A New Year, A New You!
New Year’s resolutions are a great way to work towards being the person you want to be. This year, why not be a little bluer? Along with the rest of the Oceanbites writing crew, I’ve put together a list of suggested New Year’s resolutions that positively impact our troubled oceans, along with links to posts we’ve published this year that address the marine issues you’d be helping to solve!
Are you planning on making a blue New Year’s resolution this year? Let us know in the comments!
Clean Up Your Act:
Unless you’ve been living under a seashell for the past couple years, I’m sure you’ve heard that plastics have become a huge problem for our ocean. Small pieces of plastic called microplastics are accumulating in ocean gyres and sinking to the deep ocean. A wide variety of important ocean species, including corals, sea turtles, humpback whales, and even tiny plankton, are consuming microplastics, with unknown consequences for marine ecosystems. Microplastics are also ending up in human diets through seafood and sea salt consumption.
A lesser-known but equally serious problem is the chemical contamination of our marine resources. Thousands of man-made, persistent toxic chemicals accumulate in marine organisms like plankton and can cause health problems for marine mammals and humans as they travel up the food chain.
You can help reduce our impacts on the ocean in 2016 by resolving to reduce your use of harmful products, or resolving to clean up the messes others have made:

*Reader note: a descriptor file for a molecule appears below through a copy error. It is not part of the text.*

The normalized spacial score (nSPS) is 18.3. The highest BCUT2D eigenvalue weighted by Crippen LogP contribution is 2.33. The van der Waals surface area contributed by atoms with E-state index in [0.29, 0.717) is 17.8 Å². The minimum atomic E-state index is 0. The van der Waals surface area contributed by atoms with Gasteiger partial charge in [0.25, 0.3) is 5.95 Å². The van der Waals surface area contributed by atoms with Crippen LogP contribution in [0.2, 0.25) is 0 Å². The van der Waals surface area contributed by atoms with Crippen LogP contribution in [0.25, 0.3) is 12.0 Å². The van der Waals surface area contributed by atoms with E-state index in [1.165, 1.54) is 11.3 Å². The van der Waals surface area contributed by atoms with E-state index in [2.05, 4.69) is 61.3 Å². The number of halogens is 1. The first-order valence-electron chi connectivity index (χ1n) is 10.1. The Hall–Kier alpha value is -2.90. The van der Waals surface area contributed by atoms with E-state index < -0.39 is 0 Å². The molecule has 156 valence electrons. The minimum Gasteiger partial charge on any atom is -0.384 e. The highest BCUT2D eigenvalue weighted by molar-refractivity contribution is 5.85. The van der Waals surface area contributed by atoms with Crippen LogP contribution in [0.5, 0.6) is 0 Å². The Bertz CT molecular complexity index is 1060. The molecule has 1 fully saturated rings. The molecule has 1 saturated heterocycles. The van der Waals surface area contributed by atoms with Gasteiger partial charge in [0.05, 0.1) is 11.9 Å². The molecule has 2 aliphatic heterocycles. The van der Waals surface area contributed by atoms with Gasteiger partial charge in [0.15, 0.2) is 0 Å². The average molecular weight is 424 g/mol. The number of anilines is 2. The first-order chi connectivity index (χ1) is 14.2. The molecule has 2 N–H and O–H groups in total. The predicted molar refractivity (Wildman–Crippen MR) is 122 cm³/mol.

- Take a plastic pledge: Pledge to reduce your plastic usage this year. Some easy resolutions to take up: always bring a travel mug with you to the coffee shop, don’t use plastic straws, and bring reusable shopping bags to the grocery store. Websites like klean kanteen and plastic pollution coalition offer more information on plastic pledges.
- Clean up our beaches: Reducing the amount of plastic we’re using is one thing, but there’s already A LOT of plastic floating around out there. You can help contribute to cleanup efforts by joining one of the organizations below. Check out the Ocean Conservancy to join a coastal cleanup group in your area, or learn how to plan a cleanup of your own. If you’re a Rhode Island/New England local, check out the Save the Bay website for coastal cleanup and other volunteer opportunities. Another easy option? Just resolve to pick up one piece of garbage on every jog or dog walk this year.